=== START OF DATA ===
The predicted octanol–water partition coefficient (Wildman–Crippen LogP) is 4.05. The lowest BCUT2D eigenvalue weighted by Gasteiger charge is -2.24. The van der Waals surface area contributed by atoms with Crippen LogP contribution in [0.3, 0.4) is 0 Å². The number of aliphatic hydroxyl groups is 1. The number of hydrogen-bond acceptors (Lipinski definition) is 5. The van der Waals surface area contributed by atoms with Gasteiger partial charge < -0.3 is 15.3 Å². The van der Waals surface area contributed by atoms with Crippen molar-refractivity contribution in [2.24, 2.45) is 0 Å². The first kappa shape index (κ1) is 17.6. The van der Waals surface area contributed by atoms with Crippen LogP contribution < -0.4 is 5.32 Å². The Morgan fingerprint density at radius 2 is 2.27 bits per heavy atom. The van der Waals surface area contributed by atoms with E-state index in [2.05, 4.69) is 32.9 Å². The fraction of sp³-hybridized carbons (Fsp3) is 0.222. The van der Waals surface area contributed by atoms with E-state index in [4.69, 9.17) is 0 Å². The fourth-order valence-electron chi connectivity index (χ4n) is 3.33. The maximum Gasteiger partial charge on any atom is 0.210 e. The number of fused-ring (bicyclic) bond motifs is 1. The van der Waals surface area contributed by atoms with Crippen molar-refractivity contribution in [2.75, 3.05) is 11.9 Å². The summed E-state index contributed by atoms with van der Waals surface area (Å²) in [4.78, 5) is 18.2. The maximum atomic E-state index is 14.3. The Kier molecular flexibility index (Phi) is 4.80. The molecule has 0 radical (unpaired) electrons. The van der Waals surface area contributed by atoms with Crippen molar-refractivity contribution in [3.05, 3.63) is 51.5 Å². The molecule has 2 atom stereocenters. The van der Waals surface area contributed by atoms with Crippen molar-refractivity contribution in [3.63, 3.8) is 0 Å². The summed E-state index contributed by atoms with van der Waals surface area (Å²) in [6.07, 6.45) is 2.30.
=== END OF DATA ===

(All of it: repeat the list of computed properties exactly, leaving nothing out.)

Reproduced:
The predicted octanol–water partition coefficient (Wildman–Crippen LogP) is 4.05. The lowest BCUT2D eigenvalue weighted by Gasteiger charge is -2.24. The van der Waals surface area contributed by atoms with Crippen LogP contribution in [0.3, 0.4) is 0 Å². The number of aliphatic hydroxyl groups is 1. The number of hydrogen-bond acceptors (Lipinski definition) is 5. The van der Waals surface area contributed by atoms with Gasteiger partial charge < -0.3 is 15.3 Å². The van der Waals surface area contributed by atoms with Crippen molar-refractivity contribution in [2.24, 2.45) is 0 Å². The first kappa shape index (κ1) is 17.6. The van der Waals surface area contributed by atoms with Crippen LogP contribution < -0.4 is 5.32 Å². The Morgan fingerprint density at radius 2 is 2.27 bits per heavy atom. The van der Waals surface area contributed by atoms with E-state index in [2.05, 4.69) is 32.9 Å². The fraction of sp³-hybridized carbons (Fsp3) is 0.222. The van der Waals surface area contributed by atoms with E-state index in [4.69, 9.17) is 0 Å². The fourth-order valence-electron chi connectivity index (χ4n) is 3.33. The maximum Gasteiger partial charge on any atom is 0.210 e. The number of fused-ring (bicyclic) bond motifs is 1. The van der Waals surface area contributed by atoms with Crippen molar-refractivity contribution in [2.75, 3.05) is 11.9 Å². The summed E-state index contributed by atoms with van der Waals surface area (Å²) in [4.78, 5) is 18.2. The maximum atomic E-state index is 14.3. The Kier molecular flexibility index (Phi) is 4.80. The molecule has 0 radical (unpaired) electrons. The van der Waals surface area contributed by atoms with Crippen molar-refractivity contribution in [3.05, 3.63) is 51.5 Å². The molecule has 2 atom stereocenters. The van der Waals surface area contributed by atoms with Crippen molar-refractivity contribution in [3.63, 3.8) is 0 Å². The summed E-state index contributed by atoms with van der Waals surface area (Å²) in [6.07, 6.45) is 2.30.